The songs were basic sex, drugs, and rock ‘n roll manifestos, with Red Hot, Too Young To Fall In Love, Looks That Kill, Danger, Ten Seconds To Love, Knock ‘Em Dead, Kid, and a ripping cover of Helter Skelter by The Beatles all kicking lots of proverbial ass. With Shout At The Devil, the hair metal revolution was in full swing, and Mötley Crüe were firmly in command.

Influences And Recollections of a Musical Mind

Written By Braddon S. Williams

Blue Oyster Cult: Secret Treaties

Blue Öyster Cult released Secret Treaties in 1974 and pulled off a pretty cool recording trick by having each song seamlessly fade into the next one, creating an effect like a classical suite, but in their case it was a rock suite that was quite sweet!

Some of my favorite BOC songs are on this album, including Astronomy, Subhuman, Harvester Of Eyes, Dominance And Submission, and Career Of Evil.

Eric Bloom handles most of the lead vocals in his distinctive golden toned way and Donald “Buck Dharma” Roeser plays his face melting signature lead guitar style.

I saw them live in 1989 and actually got to play a show opening for them in my hometown in 2013.

Blue Öyster Cult are one of those bands that just kept putting out great albums and stacking up material that sounds fantastic in the live setting; a classic American hard rock band through and through.


Influences And Recollections of a Musical Mind

Written By Braddon S. Williams

Death- Individual Thought Patterns

Today’s album pick is Individual Thought Patterns (1993) by Death. This one has caused me to do some deep thinking about what “influence” truly means. In most cases, I would consider the term to be an artist who has influenced my style of playing music, or who inspires me to play music in general. In the case of Death, I am influenced by Chuck Schuldiner, who was a pioneer in the genre of extreme music that just so happens to share the name of his band.

Chuck set out to create something in memory of a brother who passed away and to make it a positive thing. I find this to be massively inspirational.

Against astronomical odds, Schuldiner navigated his muse with an ever changing cast of musicians in pursuit of his personal mission, never compromising his integrity, and leaving behind a powerful legacy that has guided countless musicians and bands over the years.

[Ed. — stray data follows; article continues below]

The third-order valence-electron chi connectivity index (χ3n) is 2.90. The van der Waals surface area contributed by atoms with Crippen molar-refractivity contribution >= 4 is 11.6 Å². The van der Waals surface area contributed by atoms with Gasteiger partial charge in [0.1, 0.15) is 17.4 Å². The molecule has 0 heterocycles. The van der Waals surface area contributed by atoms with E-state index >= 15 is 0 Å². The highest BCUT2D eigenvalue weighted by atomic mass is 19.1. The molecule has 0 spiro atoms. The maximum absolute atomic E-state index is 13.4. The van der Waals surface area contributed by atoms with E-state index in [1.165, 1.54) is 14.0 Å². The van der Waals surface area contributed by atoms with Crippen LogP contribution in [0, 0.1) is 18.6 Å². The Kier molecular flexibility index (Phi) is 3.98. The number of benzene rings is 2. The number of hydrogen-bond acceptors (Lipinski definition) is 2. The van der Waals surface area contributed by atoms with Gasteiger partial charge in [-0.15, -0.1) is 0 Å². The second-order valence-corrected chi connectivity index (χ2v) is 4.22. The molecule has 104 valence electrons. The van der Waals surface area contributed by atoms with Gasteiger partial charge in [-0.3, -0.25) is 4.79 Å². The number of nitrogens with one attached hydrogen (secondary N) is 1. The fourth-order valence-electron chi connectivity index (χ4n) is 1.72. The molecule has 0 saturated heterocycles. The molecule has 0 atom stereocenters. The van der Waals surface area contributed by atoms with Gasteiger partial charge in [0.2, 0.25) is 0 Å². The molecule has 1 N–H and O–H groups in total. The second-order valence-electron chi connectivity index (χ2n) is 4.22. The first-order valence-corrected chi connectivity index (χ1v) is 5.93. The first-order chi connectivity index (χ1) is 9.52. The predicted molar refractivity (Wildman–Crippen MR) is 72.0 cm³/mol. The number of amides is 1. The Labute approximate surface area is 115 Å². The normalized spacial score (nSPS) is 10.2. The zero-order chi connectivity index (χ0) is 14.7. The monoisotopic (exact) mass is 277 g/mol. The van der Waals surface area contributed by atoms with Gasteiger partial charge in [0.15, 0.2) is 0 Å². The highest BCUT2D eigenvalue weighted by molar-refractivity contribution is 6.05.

On Individual Thought Patterns, Schuldiner shared guitar duties with Andy LaRocque from King Diamond’s band, and had the impossibly ferocious rhythm section of Steve DiGiorgio on bass and Gene Hoglan on drums.

I am embarrassed that I am just now really acquainting myself with Death, but everything I have heard is just phenomenal and I believe that is one of the beautiful things about music…the discovery.

Whether it is a new release or an old gem awaiting new sets of ears, music can always be brand new for someone searching for that ever elusive “influence.”

I salute the life of Chuck Schuldiner and thank him for his creative fearlessness and imagination. I look forward to delving deep into his catalog of treasures from this moment forward!

Influences And Recollections of a Musical Mind

Written By Braddon S. Williams

Corrosion of Conformity: Deliverance

With Deliverance (1994) Corrosion Of Conformity became a full-fledged Stoner Rock/Sludge Metal/Southern Metal powerhouse of a band.

Deliverance was the first C.O.C. album to feature guitarist Pepper Keenan as lead vocalist and main songwriter, and he did a fantastic job with this collection of heavy hitters that are full of great musicianship and a variety of textural shifts in both tempos and moods.

Keenan and Woody Weatherman shared lead guitar duties and combined on both crushing riffs and delicate acoustic passages, giving Deliverance a sound full of both emotional and sonic depth.

As a matter of fact, my favorite track is the mostly acoustic, but definitely sinister sounding, Shelter, with its spooky pedal steel melody lines and Keenan’s world weary voice.

The first 2 songs on the album, Heaven’s Not Overflowing and Albatross, are both crushers and other notable tracks include Pearls Before Swine, Broken Man, Seven Days, Clean My Wounds, and Deliverance.

I got to see these guys open for Megadeth around this time, and they were a killer live band, too.

Influences And Recollections of a Musical Mind